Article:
Anchored and floundering

I noticed in Slate’s current magazine roundup that apparently the cover story for the New York Times Magazine’s May 19th edition is about network news and the fact that it’s “not dead,” particularly now in post 9/11 America. Sayeth the Slate blurb: “Viewers returned to the networks because they trusted Tom, Peter, and Dan more than the screaming heads on cable.” An anchor in that other sense of the word.

Contrast this to a piece that appears in the May 20th (print) edition of The New Republic by Slate columnist Rob Walker: “Anchor Steam: Why the Evening News is Worse than ‘O’Reilly'”. While Walker acknowledges that all three networks did a good job in the immediate aftermath of 9/11 (not sure I agree, see my comments here), he makes the point that “the network news, which defends itself against detractors by invoking the earnest sobriety of its broadcasts, contains as much hype and fake populism as any of its cable competitors.” In the end, Walker wonders why they even bother.

Elsewhere, veteran journo David Halberstam weighs in with his opinion.

Slate Overkill?

There’s a good Slate piece by Jack Shafer today about the tiff between Andrew Sullivan and New York Times executive editor Howell Raines.

In the last graph, Shafer writes: “In typical overkill, a recent New York Post headline called the personnel changes ‘Terror Raines at the Times.'” Agreed, typical overkill. Yet on Slate’s own home page, I couldn’t help noticing the following graphic promoting their article:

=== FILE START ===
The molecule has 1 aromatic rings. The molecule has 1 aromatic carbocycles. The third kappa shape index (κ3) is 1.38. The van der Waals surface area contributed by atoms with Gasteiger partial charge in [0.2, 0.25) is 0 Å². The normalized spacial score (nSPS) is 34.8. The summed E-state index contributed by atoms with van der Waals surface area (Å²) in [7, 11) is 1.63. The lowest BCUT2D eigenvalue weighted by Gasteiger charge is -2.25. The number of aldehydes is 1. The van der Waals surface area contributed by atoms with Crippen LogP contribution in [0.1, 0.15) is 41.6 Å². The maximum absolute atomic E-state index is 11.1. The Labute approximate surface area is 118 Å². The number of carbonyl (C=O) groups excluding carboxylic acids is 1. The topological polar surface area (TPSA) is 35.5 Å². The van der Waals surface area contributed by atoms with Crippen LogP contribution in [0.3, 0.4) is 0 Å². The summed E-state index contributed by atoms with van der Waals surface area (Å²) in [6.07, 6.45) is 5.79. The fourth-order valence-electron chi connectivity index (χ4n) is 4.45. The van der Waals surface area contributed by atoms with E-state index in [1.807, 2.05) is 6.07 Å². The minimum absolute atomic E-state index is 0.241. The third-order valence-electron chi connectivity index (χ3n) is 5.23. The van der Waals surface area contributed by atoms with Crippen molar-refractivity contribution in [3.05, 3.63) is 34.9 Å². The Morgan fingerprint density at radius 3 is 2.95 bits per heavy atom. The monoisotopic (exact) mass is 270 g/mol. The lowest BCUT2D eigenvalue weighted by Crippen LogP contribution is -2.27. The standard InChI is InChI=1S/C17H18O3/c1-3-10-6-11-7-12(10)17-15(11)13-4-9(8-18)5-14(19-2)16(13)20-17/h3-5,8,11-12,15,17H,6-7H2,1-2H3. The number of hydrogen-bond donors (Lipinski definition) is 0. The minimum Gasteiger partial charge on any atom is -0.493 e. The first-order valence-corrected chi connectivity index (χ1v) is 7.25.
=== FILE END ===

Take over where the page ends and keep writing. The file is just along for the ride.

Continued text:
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Uh, can we say overkill?

Fortuyn the bell tolls…

Perhaps risking showing myself to be a completely uninformed world citizen, I will admit that until he was assassinated a week and a half ago, I’d never heard of Dutch politician Pim Fortuyn. Now having read more than I ever wanted to know about him, I don’t think I was missing much.

Am I the only one embarassed and not a bit put-off by the endless defenses of web bloggers (those worth reading and those that aren’t) and how Weblogs supposedly “covered the story of Pim Fortuyn’s death better than the major media” (as one blogger put it)? I’m the last one to defend the mainstream media, whom I naturally suspect doesn’t get (or print) the whole story 99.9% of the time. But enough already. Fortuyn’s popularity was based on stoking fear among the Dutch, and as he himself said when a reporter suggested that the people who would vote for him were racist, “So what? Why they vote for me is irrelevant, but if they do they’re in safe hands.”